Directiveness in AEC: BIM means little without it.


I want to transform passive non-directive environments (like BIMs) into Directive Environments that infuse directiveness, directive focus, directly into modeled and captured environments, rather than leaving directiveness abstracted, left only in its conventional form.

  • Drawings exhibit the quality of directivenessa quality that is essential in AEC
  • Directiveness therefore should be clearly exhibited within modeled environments like BIMs

Directiveness in AEC has certain definitive aspects.

Directives (formerly only drawings) are:

location-specific, each directive/drawing represents a location (defined in some clear way) in a proposed environment of a real project. Location-specificity has an important practical consequence: directives/drawings are

finite in number, directives/drawings are finite in number because we don’t direct/draw all locations in a proposed project, but only the representative few that we intentionally choose to direct/draw. Because directives/drawings are finite in number, their development and review is an achievable task. So because directives/drawings are finite in number, they are

reviewable, directives/drawings are reviewable by someone authorized to review, and because they are reviewed they can be

issued, directives/drawings are issued with the confidence that comes from review. What follows from confidence is that directive/drawings are

affirmative; each directive/drawing affirms: “at this location, everything that should be present here (at this location), is present here, I affirm it.” Because of this affirmed validation, each directive/drawing is effectively and reliably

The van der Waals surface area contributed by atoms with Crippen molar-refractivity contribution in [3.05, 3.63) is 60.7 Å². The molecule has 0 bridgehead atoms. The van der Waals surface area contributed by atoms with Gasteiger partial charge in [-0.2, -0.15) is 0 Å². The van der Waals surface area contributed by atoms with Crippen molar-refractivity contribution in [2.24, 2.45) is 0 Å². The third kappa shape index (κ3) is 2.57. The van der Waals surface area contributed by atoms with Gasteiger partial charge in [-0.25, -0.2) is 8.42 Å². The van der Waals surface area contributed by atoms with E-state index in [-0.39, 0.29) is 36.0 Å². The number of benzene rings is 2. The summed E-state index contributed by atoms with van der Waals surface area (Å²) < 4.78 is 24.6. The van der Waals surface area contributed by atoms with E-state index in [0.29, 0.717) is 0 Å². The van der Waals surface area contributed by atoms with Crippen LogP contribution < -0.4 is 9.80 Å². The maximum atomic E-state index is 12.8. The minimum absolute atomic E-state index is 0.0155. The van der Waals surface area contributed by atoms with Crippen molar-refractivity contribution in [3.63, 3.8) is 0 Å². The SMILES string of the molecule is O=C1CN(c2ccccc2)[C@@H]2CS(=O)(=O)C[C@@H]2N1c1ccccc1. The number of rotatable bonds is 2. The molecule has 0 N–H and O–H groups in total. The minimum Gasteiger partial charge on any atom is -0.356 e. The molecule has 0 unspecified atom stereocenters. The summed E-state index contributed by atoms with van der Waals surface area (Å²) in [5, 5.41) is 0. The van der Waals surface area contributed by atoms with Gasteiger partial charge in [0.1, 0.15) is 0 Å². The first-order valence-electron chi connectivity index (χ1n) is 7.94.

directive; each directive/drawing effectively directs people to, “look -here-, understand -this-, and do -this-.”

Communication is transformed and improved when directiveness is infused directly into modeled and captured visual environments, transforming them into directive environments that are specifically useful for work.

Without directiveness, what is the practical meaning of a BIM? What effect does a model have without directiveness? Likewise, what meaning is there in the typical efforts at grading the maturity level of BIMs, all of which have been passive and non-directive BIMs?

On the other hand, what becomes possible when models become directive, like this?:

Gain insight by putting things in plain sight.

click for more

6 Comments Add yours

  1. The world is inundated with rhetoric that says “because of distinction(X), BIM application(my favorite) makes other applications archaic in comparison.”

    I reply by saying that distinction(X) is a distinction that has very little effect because distinction(X) exists within the context of BIM as it is known today, which is flawed in an essential way. The flaw diminishes BIM’s potential for real and substantive effect.

    The flaw is the absence of directiveness within modeled environments (like BIMs)

    Directiveness is essential in AEC, and yet absent from BIMs.